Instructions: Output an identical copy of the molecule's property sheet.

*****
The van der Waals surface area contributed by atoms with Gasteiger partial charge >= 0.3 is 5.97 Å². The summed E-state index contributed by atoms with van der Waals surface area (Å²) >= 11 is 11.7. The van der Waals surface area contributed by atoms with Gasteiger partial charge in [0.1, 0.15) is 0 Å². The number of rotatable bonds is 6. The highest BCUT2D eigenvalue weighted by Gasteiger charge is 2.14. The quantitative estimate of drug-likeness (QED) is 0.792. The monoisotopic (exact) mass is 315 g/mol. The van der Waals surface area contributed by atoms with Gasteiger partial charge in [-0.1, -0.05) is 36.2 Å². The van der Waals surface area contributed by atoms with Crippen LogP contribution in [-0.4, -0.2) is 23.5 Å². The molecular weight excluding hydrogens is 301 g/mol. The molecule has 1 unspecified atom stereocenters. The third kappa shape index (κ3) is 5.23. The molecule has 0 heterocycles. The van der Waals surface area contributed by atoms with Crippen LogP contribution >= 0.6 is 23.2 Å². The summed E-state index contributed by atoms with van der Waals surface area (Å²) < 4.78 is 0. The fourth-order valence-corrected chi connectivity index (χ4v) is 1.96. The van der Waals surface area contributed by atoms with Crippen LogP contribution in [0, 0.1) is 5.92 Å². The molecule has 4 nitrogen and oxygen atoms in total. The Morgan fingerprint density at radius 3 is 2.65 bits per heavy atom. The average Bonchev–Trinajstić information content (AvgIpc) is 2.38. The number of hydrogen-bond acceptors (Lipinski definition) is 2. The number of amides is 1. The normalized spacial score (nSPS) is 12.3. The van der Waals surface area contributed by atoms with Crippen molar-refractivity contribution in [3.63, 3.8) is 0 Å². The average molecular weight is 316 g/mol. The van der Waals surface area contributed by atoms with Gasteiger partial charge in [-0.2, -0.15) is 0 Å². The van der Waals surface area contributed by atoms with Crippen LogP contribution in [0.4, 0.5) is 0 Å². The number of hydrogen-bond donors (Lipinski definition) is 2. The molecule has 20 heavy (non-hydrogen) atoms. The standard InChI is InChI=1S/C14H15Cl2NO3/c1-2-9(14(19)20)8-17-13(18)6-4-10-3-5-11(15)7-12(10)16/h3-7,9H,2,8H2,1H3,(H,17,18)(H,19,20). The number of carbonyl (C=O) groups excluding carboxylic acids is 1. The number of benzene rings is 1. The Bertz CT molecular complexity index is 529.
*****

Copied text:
The van der Waals surface area contributed by atoms with Gasteiger partial charge >= 0.3 is 5.97 Å². The summed E-state index contributed by atoms with van der Waals surface area (Å²) >= 11 is 11.7. The van der Waals surface area contributed by atoms with Gasteiger partial charge in [0.1, 0.15) is 0 Å². The number of rotatable bonds is 6. The highest BCUT2D eigenvalue weighted by Gasteiger charge is 2.14. The quantitative estimate of drug-likeness (QED) is 0.792. The monoisotopic (exact) mass is 315 g/mol. The van der Waals surface area contributed by atoms with Gasteiger partial charge in [-0.1, -0.05) is 36.2 Å². The van der Waals surface area contributed by atoms with Crippen LogP contribution in [-0.4, -0.2) is 23.5 Å². The molecular weight excluding hydrogens is 301 g/mol. The molecule has 1 unspecified atom stereocenters. The third kappa shape index (κ3) is 5.23. The molecule has 0 heterocycles. The van der Waals surface area contributed by atoms with Crippen LogP contribution >= 0.6 is 23.2 Å². The summed E-state index contributed by atoms with van der Waals surface area (Å²) < 4.78 is 0. The fourth-order valence-corrected chi connectivity index (χ4v) is 1.96. The van der Waals surface area contributed by atoms with Crippen LogP contribution in [0, 0.1) is 5.92 Å². The molecule has 4 nitrogen and oxygen atoms in total. The Morgan fingerprint density at radius 3 is 2.65 bits per heavy atom. The average Bonchev–Trinajstić information content (AvgIpc) is 2.38. The number of hydrogen-bond acceptors (Lipinski definition) is 2. The number of amides is 1. The normalized spacial score (nSPS) is 12.3. The van der Waals surface area contributed by atoms with Crippen molar-refractivity contribution in [3.63, 3.8) is 0 Å². The average molecular weight is 316 g/mol. The van der Waals surface area contributed by atoms with Gasteiger partial charge in [-0.2, -0.15) is 0 Å². The van der Waals surface area contributed by atoms with Crippen LogP contribution in [0.4, 0.5) is 0 Å². The number of hydrogen-bond donors (Lipinski definition) is 2. The molecule has 20 heavy (non-hydrogen) atoms. The standard InChI is InChI=1S/C14H15Cl2NO3/c1-2-9(14(19)20)8-17-13(18)6-4-10-3-5-11(15)7-12(10)16/h3-7,9H,2,8H2,1H3,(H,17,18)(H,19,20). The number of carbonyl (C=O) groups excluding carboxylic acids is 1. The number of benzene rings is 1. The Bertz CT molecular complexity index is 529.